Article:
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$O_K$ is a discrete cocompact subring in $K=\mathbf{R}^{r_1}\times\mathbf{C}^{r_2}$. So the group $U_K^\times$ of invertible elements of $O_K$ is a discrete subgroup in $K^\times$, the group of invertible elements of $K$, which is isomorphic to $\mathbf{R}^{r_1+r_2}\times W$ with $W$ compact (isomorphic to $(\mathbf{Z}/2\mathbf{Z})^{r_1}\times(\mathbf{R}/\mathbf{Z})^{r_2}$).

A discrete subgroup of such a Lie group is finitely generated and its $\mathbf{Q}$-rank is bounded above by $r_1+r_2$. Indeed the composite homomorphism $U_K\to \mathbf{R}^{r_1+r_2}$ is proper and hence maps injectively $U_K$ to a discrete subgroup of $\mathbf{R}^{r_1+r_2}$.

(Probably the upper bound by $r_1+r_2-1$ comes from an additional argument saying that $U_K$ goes into some subgroup of elements of norm one, but the point here is precisely that we don't need this to get the above weaker upper bound $r_1+r_2$.)

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    $\begingroup$ Precisely, the upper bound $r_1+r_2-1$ comes from the fact that the image of the logarithmic map $U_K\to \mathbf R^{r_1+r_2}$ is contained in the hyperplane defined by the equation $\sum x_i=0$. The precise determination of the rank of $U_K$, though, requires an additional argument and construction of independent units. $\endgroup$
    – ACL
    Apr 16 '17 at 21:55
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    $\begingroup$ @ACL the precise hyperplane depends on how the logarithmic map is defined (coefficients of 2 for complex places). $\endgroup$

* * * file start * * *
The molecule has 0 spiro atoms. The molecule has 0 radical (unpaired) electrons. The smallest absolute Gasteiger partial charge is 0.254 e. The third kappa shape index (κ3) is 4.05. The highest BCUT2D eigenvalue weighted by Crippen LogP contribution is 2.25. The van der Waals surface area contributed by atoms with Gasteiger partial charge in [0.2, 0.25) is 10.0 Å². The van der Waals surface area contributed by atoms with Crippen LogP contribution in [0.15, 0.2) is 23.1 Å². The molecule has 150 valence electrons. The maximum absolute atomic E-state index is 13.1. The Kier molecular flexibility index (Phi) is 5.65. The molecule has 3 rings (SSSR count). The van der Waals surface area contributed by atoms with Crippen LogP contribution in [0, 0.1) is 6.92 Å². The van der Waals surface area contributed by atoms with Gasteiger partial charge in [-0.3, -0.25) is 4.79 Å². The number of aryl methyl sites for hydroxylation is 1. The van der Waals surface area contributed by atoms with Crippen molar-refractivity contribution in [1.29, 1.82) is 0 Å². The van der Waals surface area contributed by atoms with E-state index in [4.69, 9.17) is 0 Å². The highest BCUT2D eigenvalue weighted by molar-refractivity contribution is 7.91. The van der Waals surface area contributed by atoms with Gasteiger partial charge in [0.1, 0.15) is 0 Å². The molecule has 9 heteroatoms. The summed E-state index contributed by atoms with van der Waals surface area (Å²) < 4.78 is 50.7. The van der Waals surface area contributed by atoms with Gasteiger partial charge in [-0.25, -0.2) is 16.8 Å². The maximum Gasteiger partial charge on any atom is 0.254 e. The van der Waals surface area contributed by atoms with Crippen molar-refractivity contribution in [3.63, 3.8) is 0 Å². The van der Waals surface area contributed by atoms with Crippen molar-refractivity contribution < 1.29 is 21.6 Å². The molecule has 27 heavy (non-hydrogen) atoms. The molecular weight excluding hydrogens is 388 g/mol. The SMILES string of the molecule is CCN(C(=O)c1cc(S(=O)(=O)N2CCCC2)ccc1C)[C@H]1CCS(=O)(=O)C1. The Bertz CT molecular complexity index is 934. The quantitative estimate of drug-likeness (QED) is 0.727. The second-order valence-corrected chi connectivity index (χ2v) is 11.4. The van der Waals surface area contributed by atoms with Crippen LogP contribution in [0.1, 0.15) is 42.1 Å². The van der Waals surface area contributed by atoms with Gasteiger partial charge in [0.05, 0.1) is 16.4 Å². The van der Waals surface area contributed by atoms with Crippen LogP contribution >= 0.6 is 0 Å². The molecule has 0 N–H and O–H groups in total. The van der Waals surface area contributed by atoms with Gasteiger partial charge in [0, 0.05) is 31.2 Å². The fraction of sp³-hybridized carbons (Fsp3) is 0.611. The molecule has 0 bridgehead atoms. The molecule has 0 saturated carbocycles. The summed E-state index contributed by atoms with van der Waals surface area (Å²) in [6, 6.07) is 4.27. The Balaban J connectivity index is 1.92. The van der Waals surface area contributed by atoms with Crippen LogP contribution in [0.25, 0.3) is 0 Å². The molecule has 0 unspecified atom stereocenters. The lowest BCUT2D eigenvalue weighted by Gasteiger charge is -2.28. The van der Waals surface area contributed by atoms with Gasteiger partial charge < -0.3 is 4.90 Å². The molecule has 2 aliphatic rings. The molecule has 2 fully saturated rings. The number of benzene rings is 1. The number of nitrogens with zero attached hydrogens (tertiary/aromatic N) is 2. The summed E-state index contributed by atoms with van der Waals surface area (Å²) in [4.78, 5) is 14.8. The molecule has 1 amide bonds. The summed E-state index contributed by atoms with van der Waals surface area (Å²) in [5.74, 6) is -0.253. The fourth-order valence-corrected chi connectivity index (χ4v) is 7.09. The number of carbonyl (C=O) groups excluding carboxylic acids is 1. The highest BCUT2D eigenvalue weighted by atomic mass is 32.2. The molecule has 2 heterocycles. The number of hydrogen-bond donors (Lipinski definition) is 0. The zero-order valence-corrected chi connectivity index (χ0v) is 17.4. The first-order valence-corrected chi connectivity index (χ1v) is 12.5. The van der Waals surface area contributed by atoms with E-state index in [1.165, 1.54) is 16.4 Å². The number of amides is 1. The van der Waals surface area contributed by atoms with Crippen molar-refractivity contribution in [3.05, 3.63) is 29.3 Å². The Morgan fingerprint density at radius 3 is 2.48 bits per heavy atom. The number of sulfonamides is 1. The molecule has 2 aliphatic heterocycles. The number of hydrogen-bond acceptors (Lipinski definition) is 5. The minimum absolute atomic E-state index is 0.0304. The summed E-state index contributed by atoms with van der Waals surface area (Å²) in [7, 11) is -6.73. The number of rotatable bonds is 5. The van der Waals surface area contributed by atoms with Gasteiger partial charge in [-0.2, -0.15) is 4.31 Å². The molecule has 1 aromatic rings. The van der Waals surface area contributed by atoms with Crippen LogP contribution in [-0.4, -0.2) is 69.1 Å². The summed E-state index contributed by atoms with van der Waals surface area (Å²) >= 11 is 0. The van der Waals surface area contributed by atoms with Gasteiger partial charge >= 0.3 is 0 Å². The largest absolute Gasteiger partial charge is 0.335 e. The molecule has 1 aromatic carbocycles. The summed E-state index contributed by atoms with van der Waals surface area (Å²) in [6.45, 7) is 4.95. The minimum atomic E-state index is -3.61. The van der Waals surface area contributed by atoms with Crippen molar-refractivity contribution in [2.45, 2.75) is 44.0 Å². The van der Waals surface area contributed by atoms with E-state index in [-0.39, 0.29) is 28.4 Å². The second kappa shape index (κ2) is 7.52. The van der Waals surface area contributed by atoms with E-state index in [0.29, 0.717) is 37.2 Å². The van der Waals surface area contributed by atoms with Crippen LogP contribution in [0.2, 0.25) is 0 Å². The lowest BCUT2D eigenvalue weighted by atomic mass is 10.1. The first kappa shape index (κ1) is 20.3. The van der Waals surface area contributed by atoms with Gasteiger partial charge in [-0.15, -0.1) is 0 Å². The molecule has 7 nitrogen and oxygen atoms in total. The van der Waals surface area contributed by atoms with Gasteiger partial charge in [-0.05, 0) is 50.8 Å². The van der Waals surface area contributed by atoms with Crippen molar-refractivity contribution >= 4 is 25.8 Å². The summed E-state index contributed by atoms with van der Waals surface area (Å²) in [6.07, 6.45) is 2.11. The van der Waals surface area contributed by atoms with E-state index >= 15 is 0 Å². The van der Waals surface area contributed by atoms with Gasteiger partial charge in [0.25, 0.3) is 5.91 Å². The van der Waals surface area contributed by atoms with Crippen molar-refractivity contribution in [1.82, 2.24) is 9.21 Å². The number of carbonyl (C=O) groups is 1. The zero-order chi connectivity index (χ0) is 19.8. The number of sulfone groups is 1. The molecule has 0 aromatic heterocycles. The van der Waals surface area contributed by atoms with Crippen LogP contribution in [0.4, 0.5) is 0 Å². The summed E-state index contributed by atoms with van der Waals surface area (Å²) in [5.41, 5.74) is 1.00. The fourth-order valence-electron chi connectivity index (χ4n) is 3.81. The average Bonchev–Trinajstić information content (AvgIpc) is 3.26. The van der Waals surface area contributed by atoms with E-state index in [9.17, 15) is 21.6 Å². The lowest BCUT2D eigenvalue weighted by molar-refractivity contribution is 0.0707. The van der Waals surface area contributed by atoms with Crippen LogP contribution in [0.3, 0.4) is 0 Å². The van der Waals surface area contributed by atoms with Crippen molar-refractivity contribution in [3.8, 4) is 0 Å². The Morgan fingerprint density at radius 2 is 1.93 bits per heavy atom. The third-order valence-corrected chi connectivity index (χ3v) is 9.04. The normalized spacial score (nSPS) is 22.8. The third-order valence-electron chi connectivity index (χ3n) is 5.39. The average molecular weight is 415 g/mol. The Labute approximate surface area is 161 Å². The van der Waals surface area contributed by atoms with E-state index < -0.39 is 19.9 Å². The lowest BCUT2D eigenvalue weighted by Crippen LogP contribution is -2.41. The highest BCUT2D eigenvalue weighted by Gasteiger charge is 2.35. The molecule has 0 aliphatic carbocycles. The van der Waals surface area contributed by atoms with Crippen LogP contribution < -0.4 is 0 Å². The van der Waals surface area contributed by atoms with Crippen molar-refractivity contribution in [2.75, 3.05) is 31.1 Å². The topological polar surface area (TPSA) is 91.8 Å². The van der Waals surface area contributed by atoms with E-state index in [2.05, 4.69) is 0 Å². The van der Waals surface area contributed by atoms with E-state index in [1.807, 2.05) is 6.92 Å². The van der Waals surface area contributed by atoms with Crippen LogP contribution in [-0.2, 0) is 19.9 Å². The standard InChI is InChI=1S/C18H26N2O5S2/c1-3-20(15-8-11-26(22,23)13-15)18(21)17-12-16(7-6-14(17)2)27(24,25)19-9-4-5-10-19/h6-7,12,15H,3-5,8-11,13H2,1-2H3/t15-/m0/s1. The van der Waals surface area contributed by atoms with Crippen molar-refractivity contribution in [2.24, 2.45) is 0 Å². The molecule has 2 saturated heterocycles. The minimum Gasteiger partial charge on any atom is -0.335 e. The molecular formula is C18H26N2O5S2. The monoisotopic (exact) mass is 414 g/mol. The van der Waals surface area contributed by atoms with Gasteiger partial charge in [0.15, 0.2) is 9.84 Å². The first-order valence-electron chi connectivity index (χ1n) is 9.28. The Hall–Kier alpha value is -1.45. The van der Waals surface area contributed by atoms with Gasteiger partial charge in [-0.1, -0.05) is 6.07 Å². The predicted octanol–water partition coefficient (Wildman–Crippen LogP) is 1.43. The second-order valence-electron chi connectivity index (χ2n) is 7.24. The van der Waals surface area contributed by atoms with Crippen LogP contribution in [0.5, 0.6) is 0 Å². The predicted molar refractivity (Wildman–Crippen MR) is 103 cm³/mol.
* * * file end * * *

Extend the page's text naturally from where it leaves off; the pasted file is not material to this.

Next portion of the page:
– KConrad
    Apr 16 '17 at 21:57
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    $\begingroup$ @KConrad Of course it does! I expected comments allowed for such an imprecision... $\endgroup$
    – ACL
    Apr 16 '17 at 22:00
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    $\begingroup$ I made the comment more for a student who might be passing by this page in the future. No big deal. $\endgroup$
    – KConrad
    Apr 16 '17 at 22:03
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This part of Dirichlet's unit theorem is the only one needed in the standard proof of the Weil-Mordell theorem over number fields, so you probably can find it in a few introductory books on elliptic curves.

In particular, "A Classical Introduction to Modern Number Theory" by Kenneth Ireland and Michael Ira Rosen contains a full proof in pages 326-327 (they call it "the weak Dirichlet unit theorem").

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I do not know if the following qualifies as "short" or "elementary": but it does not follow the usual pattern through Minkowski's Convex Body Theorem. Rather, it mimics the classical proof of Mordell–Weil: honestly, it copies it, but I write the details down to give a direct feeling of what comes into the game.